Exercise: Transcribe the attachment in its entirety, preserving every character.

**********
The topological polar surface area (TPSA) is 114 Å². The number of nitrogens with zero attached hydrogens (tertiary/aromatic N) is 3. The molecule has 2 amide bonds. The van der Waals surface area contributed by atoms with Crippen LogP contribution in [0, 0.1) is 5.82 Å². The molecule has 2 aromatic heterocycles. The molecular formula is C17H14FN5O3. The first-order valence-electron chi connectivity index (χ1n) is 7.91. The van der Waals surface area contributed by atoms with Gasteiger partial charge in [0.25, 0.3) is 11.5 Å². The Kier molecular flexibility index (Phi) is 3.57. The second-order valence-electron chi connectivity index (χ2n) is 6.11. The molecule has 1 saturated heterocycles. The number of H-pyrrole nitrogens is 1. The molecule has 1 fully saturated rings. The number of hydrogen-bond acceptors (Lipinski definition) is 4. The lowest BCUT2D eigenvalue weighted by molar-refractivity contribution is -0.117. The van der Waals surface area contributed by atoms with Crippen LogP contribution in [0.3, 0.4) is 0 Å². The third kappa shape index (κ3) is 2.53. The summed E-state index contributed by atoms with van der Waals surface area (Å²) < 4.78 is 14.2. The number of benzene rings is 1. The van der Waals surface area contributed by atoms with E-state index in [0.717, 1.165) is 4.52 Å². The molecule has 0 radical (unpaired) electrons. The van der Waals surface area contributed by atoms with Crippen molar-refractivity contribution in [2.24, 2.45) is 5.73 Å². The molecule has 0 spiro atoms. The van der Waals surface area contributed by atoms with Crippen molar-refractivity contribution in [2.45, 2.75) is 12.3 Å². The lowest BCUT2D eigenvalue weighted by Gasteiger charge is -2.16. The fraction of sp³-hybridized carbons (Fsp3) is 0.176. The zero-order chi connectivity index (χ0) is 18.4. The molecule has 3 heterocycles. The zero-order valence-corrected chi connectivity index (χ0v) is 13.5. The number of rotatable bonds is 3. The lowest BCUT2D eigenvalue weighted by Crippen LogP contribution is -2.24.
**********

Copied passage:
The topological polar surface area (TPSA) is 114 Å². The number of nitrogens with zero attached hydrogens (tertiary/aromatic N) is 3. The molecule has 2 amide bonds. The van der Waals surface area contributed by atoms with Crippen LogP contribution in [0, 0.1) is 5.82 Å². The molecule has 2 aromatic heterocycles. The molecular formula is C17H14FN5O3. The first-order valence-electron chi connectivity index (χ1n) is 7.91. The van der Waals surface area contributed by atoms with Gasteiger partial charge in [0.25, 0.3) is 11.5 Å². The Kier molecular flexibility index (Phi) is 3.57. The second-order valence-electron chi connectivity index (χ2n) is 6.11. The molecule has 1 saturated heterocycles. The number of H-pyrrole nitrogens is 1. The molecule has 1 fully saturated rings. The number of hydrogen-bond acceptors (Lipinski definition) is 4. The lowest BCUT2D eigenvalue weighted by molar-refractivity contribution is -0.117. The van der Waals surface area contributed by atoms with Crippen LogP contribution in [0.3, 0.4) is 0 Å². The third kappa shape index (κ3) is 2.53. The summed E-state index contributed by atoms with van der Waals surface area (Å²) < 4.78 is 14.2. The number of benzene rings is 1. The van der Waals surface area contributed by atoms with E-state index in [0.717, 1.165) is 4.52 Å². The molecule has 0 radical (unpaired) electrons. The van der Waals surface area contributed by atoms with Crippen molar-refractivity contribution in [2.24, 2.45) is 5.73 Å². The molecule has 0 spiro atoms. The van der Waals surface area contributed by atoms with Crippen molar-refractivity contribution in [2.45, 2.75) is 12.3 Å². The lowest BCUT2D eigenvalue weighted by Gasteiger charge is -2.16. The fraction of sp³-hybridized carbons (Fsp3) is 0.176. The zero-order chi connectivity index (χ0) is 18.4. The molecule has 3 heterocycles. The zero-order valence-corrected chi connectivity index (χ0v) is 13.5. The number of rotatable bonds is 3. The lowest BCUT2D eigenvalue weighted by Crippen LogP contribution is -2.24.